I understand from the sponsors of this inaugural but hopefully annual event, who are Madison small businesspeople Dean and Orange Schroeder of Orange Tree Imports, that a CD and DVD of the competition are in the works.

Enough money was raised through donations at the competition, says Orange Schroeder, to guarantee the CD and DVD. So now if you go to the  fundraising sites  for the Arts Wisconsin fund and the Dane Arts’ power2give and help them out, the money will go into a fund to support future competitions and perhaps pay travel stipends to contestants. Here are the links:

What did you think of the event?

Were you pleased with the judges’ results? Who did you think should have won?

Tell us. The Ear wants to hear.

Then, like The Ear, sit back, dig out some Handel CDs and look forward to next summer’s Handel aria competition.

Classical music: Are classical music fans getting too much of a good thing? April was a rich month for music in Madison -– too rich for even a conscientious critic and fan to catch it all. Is there any solution or compromise to help correct the unfairness to audiences and performers?

May 1, 2013

By Jacob Stockinger

It is May Day – the globally recognized day for celebrating labor and work. And making art – specifically, making music — is work not just for the musicians but increasingly for Madison audiences. In that spirit, here is a special posting, a provocative essay meant to spark discussion that was written by frequent guest critic and writer for this blog, John W. Barker. Barker (below) is an emeritus professor of Medieval history at the University of Wisconsin-Madison. He also is a well-known classical music critic who writes for Isthmus and the American Record Guide, and who hosts an early music show every other Sunday morning on WORT 88.9 FM. He serves on the Board of Advisors for the Madison Early Music Festival and frequently gives pre-concert lectures in Madison.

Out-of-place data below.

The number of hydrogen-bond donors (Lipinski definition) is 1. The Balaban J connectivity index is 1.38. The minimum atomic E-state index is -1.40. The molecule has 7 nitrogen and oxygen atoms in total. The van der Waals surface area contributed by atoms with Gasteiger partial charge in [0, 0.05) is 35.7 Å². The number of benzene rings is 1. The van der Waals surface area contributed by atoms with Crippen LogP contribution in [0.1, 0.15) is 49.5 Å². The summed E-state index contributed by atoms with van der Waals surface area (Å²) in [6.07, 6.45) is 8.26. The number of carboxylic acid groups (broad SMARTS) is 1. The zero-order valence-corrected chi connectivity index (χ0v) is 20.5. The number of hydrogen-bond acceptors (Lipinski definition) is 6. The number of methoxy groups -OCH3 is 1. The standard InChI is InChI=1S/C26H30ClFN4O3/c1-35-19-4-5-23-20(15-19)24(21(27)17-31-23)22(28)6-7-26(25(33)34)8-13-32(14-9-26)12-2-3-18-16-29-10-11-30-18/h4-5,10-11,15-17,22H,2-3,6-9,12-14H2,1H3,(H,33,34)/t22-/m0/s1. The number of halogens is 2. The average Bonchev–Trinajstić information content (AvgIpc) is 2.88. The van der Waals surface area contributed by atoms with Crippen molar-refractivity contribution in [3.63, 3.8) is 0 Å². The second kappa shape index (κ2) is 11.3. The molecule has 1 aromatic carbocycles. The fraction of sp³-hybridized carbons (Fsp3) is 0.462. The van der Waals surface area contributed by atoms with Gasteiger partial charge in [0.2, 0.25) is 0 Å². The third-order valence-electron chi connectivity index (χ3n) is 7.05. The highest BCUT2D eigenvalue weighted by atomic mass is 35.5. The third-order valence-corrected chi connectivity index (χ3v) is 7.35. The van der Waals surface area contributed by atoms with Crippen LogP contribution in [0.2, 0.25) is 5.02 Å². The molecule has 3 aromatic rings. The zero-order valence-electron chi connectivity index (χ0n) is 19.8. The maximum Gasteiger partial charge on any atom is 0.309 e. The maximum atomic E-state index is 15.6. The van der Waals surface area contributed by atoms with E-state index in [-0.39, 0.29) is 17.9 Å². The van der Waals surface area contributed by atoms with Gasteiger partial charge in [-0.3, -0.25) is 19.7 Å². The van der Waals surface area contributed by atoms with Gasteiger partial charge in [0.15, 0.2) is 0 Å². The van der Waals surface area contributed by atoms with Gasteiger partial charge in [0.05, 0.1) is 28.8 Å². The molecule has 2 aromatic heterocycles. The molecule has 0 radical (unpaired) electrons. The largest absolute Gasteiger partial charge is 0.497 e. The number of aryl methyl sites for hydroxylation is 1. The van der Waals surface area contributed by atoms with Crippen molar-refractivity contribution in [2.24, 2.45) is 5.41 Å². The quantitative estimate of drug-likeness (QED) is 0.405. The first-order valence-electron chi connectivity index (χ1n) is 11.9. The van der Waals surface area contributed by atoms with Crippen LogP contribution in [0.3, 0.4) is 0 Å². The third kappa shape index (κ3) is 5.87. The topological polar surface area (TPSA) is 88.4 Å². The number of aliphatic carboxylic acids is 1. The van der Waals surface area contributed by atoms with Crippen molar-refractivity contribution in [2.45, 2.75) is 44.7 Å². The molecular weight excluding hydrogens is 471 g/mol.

John Barker

By John W. Barker

In his years in Paris, the great humorist Art Buchwald used to write an annual column describing an imaginary marathon he called something like the “One-Minute-Louvre.” This portrayed athletic tourists who could manage to visit, within a single minute, three of the greatest objects in that vast museum: the statues of Venus de Milo and the Winged Victory, plus the Mona Lisa painting — all within one minute, mind you.

That is what Madison’s musical life has come to seem like — a marathon of overlapping and conflicting events that pile up impossibly. It is like drowning in riches. The riches are undeniable, and fabulous, but it is drowning nevertheless.

And nowhere is this more true than in the weeks just past. “April is the cruelest month,” opined T. S. Eliot in his poem “The Wasteland,” and April this year has seemed to me the worst I have ever experienced for schedule train wrecks and mid-air collisions.  So many events deserve attention and reporting, but as both a critic and a music lover, I am sure that I share with many Madisonians a feeling of battle fatigue.  Let me just sketch out — still leaving out many smaller concerts — what I myself have tried to keep up with.

The weekend of April 19-21 began the mounting pressures.  I had to be out of town overnight on the 19th (my daughter made her theatrical debut in Wausau), which meant that I had to miss the first of the two Beethoven programs by Parry Karp and Eli Kalman (below top) at Farley’s House of Pianos. I returned on the 20th, but still had to miss the afternoon performance of the Perlman Piano Trio.  And, that evening, I had to sacrifice the student recital (at Capitol Lakes Retirement Center) of the wonderful young violist and budding conductor Mikko Utevsky (below bottom) — that so I could catch the first performance of the Madison Bach Musicians, which I reviewed for this blog.

Parry Karp and Eli Kalman

MAYCO Mikko Utevsky by Steve Rankin